The Links at Gettysburg - Golf's Gettysburg Address
A Day at The Links at Gettysburg from Aumen Brothers on Vimeo.
Near hallowed ground where Union and Confederate soldiers marched and camped during the defining battle of America's Civil War, a supreme challenge of golf has been waged at The Links At Gettysburg - "Golf's Gettysburg address" - since the first shots were fired in 1999.
Accolades from professional and amateur golfers pour in about the magnificent architecture by Lindsay Ervin, superior playing conditions maintained by Superintendent John Long and the signature service that distinguishes The Links, a "4 1/2 Star" rated facility by Golf Digest and a "Must-Play" by Golfstyles.
As was the historic "Battle of Gettysburg" on July 1-3, 1863, The Links is not for the timid or faint of heart. This battleground features daunting, elevated tee boxes with slender, precise landing areas; 14 sparkling lakes and streams where golf balls often "swim with the fishes"; indigenous, red-rock canyons and formations; massive, swift, sloping greens.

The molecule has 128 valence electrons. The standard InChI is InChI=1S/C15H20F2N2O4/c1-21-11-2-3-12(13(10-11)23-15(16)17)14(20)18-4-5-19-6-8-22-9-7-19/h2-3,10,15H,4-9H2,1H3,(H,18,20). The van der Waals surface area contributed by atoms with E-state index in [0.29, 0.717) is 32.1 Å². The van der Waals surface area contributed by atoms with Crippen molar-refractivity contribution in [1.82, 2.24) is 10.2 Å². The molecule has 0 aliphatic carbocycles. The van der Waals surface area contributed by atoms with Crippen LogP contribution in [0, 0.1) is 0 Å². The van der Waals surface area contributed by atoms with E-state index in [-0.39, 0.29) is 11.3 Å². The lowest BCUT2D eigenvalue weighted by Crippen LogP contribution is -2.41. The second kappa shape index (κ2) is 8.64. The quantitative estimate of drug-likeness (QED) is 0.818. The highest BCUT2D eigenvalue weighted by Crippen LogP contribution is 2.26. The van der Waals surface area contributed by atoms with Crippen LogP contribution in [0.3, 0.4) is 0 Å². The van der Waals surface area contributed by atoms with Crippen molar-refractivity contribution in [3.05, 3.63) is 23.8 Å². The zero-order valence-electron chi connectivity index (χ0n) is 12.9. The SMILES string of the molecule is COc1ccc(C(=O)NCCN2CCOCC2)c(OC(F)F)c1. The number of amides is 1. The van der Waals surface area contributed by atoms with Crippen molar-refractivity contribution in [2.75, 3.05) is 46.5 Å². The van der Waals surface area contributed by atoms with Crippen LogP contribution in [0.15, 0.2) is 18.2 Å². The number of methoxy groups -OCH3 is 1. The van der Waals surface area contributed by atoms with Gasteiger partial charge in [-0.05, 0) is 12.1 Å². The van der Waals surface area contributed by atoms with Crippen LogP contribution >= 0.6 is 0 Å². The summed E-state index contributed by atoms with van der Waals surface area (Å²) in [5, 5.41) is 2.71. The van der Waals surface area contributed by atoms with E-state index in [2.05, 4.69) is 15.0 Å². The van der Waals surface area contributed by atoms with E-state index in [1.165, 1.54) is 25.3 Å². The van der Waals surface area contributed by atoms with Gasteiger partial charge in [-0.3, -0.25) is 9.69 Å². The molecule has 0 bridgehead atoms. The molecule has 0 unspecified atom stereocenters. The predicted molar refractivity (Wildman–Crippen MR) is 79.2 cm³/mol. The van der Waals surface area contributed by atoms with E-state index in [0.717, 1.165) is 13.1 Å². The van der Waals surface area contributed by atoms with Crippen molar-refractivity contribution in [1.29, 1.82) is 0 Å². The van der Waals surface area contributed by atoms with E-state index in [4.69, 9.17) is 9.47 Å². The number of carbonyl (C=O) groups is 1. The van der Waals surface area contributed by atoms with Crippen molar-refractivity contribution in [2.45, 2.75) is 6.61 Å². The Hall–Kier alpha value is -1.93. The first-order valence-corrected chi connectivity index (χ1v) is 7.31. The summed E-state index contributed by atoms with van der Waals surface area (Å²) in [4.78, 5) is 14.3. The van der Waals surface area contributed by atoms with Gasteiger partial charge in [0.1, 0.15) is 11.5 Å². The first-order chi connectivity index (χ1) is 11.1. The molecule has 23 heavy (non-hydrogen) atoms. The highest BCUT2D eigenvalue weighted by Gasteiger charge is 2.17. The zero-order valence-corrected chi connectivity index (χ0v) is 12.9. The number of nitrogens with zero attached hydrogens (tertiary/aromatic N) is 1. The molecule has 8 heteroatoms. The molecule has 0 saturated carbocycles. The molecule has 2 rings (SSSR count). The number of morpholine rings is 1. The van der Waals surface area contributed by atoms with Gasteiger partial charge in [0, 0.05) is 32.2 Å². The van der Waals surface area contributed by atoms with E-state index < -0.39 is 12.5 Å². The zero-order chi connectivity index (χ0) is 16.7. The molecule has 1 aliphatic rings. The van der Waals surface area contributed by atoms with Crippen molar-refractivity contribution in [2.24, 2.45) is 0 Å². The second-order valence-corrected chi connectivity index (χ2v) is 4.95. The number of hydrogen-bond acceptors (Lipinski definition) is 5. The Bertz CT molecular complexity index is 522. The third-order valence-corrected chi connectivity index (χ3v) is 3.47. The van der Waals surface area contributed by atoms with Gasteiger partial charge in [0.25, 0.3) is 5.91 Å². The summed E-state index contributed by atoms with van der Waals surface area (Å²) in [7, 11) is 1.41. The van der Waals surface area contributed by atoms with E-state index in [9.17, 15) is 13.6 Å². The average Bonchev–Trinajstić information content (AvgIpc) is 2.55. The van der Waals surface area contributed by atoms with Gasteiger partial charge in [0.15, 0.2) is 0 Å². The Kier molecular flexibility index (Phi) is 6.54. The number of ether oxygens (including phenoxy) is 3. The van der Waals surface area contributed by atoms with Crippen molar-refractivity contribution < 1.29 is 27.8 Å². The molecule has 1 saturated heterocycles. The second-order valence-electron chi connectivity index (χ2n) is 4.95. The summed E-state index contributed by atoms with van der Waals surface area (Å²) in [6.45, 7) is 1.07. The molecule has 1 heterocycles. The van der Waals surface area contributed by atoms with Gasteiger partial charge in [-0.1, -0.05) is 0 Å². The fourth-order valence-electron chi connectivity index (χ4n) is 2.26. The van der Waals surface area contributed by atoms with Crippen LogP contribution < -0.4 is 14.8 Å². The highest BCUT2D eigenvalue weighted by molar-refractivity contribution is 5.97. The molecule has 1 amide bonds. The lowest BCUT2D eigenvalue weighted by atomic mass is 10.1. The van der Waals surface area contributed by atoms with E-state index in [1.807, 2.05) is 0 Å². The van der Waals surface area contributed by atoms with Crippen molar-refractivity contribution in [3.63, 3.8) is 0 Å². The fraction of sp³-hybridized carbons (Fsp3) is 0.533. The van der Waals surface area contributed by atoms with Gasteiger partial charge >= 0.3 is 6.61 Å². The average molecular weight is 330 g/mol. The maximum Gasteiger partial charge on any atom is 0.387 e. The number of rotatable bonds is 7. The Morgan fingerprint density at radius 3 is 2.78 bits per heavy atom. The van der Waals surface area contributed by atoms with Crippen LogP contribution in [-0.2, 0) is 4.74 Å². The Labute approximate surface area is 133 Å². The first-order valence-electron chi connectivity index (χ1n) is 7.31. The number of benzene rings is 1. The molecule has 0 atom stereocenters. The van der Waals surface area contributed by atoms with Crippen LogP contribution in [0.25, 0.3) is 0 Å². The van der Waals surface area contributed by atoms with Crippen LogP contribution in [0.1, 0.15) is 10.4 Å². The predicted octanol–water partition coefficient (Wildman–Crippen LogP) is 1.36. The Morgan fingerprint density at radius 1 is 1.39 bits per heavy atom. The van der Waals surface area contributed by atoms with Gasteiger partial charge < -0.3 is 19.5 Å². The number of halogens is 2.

Created by The Klein Family Partnership, this European-style links course plays 7,069 yards from the tips, with a 74.1 rating and 144 slope, making it an exciting challenge for low handicappers. Four other tee areas - 6,666, 6,277, 5,802 and 4,977 yards - make the course accessible to players of all skill levels.
In addition to world-class golf, The Links At Gettysburg features a spectacular, picturesque facility and award-winning fine dining to create "The Wedding of Your Dreams," as well as a stunning, French Country Development of single-family homes by Wormald Companies and luxury condominiums, The Retreat, by Klein Builders Group.
Conveniently located in South Central Pennsylvania, just north of the historic Mason Dixon Line and Maryland state border, The Links is an easy 35-minute drive from Frederick, Md., 50 minutes from Harrisburg, Pa., 60 minutes from Baltimore, Md., and 90 minutes from Washington, D.C.
The Links At Gettysburg is most definitely a "Round To Remember." . . . And, once is never enough!